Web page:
Detained refugee wins Australia’s richest literary prize
A refugee currently held in a detention camp in Papua New Guinea has won two of Australia’s richest literary prizes, netting him 125,000 Australian dollars (approximately $90,000).
Winner Behrouz Boochani could not attend Thursday’s ceremony for the Victorian Premier’s Literary Awards, where he took the Victorian Prize for Literature — the country’s most lucrative prize — and the Non-Fiction Prize.
Australia detained the Kurdish-Iranian journalist on the island of Manus in 2013 for attempting to enter Australia without a valid visa.
Boochani is among 600 refugees who remain in camps on the island despite Australia having closed its “regional processing center” there in 2017.
While in detention, Boochani used his cell phone to write the book titled “No Friend But the Mountains: Writing from Manus Prison.” Publisher Picador Australia received the transcript from him piecemeal, via text message.
The award committee referred to the book as a “voice of witness, an act of survival. A lyric first-hand account. A cry of resistance. A vivid portrait through five years of incarceration and exile.”
“Boochani has produced a stunning work of art and critical theory which evades simple description,” the judges’ report read. “At its heart, though, it is a detailed critical study and description of what Boochani terms ‘Manus Prison Theory’… (He) provides a new understanding both of Australia’s actions and of Australia itself.”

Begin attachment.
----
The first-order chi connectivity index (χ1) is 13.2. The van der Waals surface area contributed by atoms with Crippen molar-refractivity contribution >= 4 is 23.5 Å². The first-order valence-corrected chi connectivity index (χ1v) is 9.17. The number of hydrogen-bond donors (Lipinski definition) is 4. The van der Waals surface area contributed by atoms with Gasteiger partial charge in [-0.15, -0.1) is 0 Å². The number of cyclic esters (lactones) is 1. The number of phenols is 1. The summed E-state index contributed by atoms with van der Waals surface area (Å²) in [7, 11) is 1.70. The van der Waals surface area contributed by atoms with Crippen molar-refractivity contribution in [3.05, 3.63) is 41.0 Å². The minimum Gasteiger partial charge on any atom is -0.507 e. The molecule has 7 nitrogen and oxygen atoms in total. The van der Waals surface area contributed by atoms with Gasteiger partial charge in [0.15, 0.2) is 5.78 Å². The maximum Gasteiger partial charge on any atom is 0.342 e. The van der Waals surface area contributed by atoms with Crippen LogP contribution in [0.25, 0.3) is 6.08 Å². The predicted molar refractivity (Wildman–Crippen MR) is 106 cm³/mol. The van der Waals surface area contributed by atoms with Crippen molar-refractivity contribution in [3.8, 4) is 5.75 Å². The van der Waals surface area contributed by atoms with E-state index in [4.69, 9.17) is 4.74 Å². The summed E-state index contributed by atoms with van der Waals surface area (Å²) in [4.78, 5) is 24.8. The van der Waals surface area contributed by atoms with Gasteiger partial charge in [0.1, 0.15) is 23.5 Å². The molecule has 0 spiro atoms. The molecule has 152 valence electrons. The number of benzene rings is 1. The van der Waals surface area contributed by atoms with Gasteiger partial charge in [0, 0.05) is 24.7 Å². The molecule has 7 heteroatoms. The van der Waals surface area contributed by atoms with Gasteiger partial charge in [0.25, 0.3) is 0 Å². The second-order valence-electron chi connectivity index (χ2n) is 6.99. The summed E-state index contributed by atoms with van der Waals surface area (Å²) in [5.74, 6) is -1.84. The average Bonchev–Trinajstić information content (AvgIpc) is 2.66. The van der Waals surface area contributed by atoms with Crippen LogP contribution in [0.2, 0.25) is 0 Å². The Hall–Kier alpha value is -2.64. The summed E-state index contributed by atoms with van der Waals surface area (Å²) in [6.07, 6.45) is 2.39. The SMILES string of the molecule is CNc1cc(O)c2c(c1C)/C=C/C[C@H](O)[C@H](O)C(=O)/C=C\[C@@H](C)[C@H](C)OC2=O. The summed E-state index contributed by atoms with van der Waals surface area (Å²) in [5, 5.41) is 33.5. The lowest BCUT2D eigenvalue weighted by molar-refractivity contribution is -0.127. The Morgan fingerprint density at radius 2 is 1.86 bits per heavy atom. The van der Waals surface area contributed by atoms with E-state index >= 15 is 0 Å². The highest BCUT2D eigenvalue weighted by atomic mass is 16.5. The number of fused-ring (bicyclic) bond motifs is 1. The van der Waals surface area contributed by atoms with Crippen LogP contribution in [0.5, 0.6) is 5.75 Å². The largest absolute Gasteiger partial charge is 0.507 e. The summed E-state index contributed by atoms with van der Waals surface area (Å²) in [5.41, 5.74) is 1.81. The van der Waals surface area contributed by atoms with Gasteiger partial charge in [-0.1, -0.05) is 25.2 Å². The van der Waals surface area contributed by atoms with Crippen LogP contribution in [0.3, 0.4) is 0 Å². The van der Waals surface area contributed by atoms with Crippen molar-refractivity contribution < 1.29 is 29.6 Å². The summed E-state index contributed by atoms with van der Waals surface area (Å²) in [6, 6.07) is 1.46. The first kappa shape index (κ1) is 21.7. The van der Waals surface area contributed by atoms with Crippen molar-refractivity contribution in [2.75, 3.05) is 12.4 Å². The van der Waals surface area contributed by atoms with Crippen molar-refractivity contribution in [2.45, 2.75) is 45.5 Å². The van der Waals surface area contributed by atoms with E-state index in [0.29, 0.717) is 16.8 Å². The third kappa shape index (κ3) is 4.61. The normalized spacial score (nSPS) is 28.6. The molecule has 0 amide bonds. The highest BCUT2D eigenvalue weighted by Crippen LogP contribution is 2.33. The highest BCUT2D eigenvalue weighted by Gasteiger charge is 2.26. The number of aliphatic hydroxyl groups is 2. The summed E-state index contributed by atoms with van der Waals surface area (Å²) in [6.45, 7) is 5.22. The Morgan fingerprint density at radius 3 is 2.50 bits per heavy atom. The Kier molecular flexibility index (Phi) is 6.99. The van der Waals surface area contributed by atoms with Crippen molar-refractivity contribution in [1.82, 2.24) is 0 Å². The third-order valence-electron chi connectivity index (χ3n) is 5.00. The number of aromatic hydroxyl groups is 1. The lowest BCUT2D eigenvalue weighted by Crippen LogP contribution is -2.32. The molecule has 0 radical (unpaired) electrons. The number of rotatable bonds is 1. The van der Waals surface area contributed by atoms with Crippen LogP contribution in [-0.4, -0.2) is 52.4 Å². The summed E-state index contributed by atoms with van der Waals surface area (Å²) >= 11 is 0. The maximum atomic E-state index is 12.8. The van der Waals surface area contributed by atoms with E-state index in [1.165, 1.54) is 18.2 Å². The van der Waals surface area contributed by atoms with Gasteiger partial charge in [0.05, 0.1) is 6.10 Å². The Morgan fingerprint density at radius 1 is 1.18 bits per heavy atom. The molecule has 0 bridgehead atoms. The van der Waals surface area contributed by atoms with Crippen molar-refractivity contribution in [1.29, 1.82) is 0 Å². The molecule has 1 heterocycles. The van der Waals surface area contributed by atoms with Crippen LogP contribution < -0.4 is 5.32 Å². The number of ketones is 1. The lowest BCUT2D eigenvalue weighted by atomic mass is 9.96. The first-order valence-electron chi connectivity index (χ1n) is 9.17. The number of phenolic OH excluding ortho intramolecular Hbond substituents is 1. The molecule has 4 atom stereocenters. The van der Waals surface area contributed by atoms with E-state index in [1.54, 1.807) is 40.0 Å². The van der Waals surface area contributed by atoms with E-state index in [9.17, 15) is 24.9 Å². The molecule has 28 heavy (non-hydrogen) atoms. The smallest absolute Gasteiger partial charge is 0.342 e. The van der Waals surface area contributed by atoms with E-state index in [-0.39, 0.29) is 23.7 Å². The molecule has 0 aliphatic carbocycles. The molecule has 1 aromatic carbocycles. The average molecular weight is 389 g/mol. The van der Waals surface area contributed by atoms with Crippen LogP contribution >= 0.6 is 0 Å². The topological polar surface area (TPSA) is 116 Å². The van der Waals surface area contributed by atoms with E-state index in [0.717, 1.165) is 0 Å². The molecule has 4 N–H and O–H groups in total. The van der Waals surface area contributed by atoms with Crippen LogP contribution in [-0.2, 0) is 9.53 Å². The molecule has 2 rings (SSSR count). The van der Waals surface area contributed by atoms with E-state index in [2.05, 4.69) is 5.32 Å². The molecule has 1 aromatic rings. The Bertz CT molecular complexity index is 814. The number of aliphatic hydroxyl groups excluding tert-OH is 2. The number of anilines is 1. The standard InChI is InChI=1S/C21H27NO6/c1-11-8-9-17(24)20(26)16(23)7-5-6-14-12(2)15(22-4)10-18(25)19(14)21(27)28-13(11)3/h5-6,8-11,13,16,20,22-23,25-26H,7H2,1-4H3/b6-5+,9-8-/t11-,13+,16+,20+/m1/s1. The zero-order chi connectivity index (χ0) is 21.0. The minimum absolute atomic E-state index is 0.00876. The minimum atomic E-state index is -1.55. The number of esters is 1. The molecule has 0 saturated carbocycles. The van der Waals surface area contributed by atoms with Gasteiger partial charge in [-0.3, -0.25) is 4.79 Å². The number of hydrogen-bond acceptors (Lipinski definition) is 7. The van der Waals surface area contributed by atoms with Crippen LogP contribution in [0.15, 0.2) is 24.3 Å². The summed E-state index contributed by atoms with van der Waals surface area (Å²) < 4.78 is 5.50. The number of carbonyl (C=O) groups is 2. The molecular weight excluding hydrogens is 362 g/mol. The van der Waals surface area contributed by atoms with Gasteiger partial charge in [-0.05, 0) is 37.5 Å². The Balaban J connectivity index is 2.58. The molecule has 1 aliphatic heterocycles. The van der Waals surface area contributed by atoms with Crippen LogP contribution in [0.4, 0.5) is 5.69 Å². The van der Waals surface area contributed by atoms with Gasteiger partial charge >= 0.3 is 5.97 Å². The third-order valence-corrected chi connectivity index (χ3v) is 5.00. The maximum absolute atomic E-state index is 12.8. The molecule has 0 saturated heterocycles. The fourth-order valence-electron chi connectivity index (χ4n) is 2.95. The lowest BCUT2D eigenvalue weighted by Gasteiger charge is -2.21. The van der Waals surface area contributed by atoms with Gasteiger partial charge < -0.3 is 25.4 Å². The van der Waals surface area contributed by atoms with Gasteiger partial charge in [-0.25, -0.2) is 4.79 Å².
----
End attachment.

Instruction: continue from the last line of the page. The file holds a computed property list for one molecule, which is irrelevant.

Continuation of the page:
“Distinctive narrative formations are used, from critical analysis to thick description to poetry to dystopian surrealism. The writing is beautiful and precise, blending literary traditions emanating from across the world, but particularly from within Kurdish practices,” it added.
Writing for CNN last year, Boochani described his detention as “state-sanctioned hostage-taking” by the Australian government. “We are forgotten people, discarded on forgotten islands,” he added.
The Australian government maintains that its tough border protection policies are necessary to avoid deaths at sea at the hands of people smugglers. Under the policy, people who arrive in Australian waters by boat are sent to offshore processing centers and told they will never be settled on the mainland.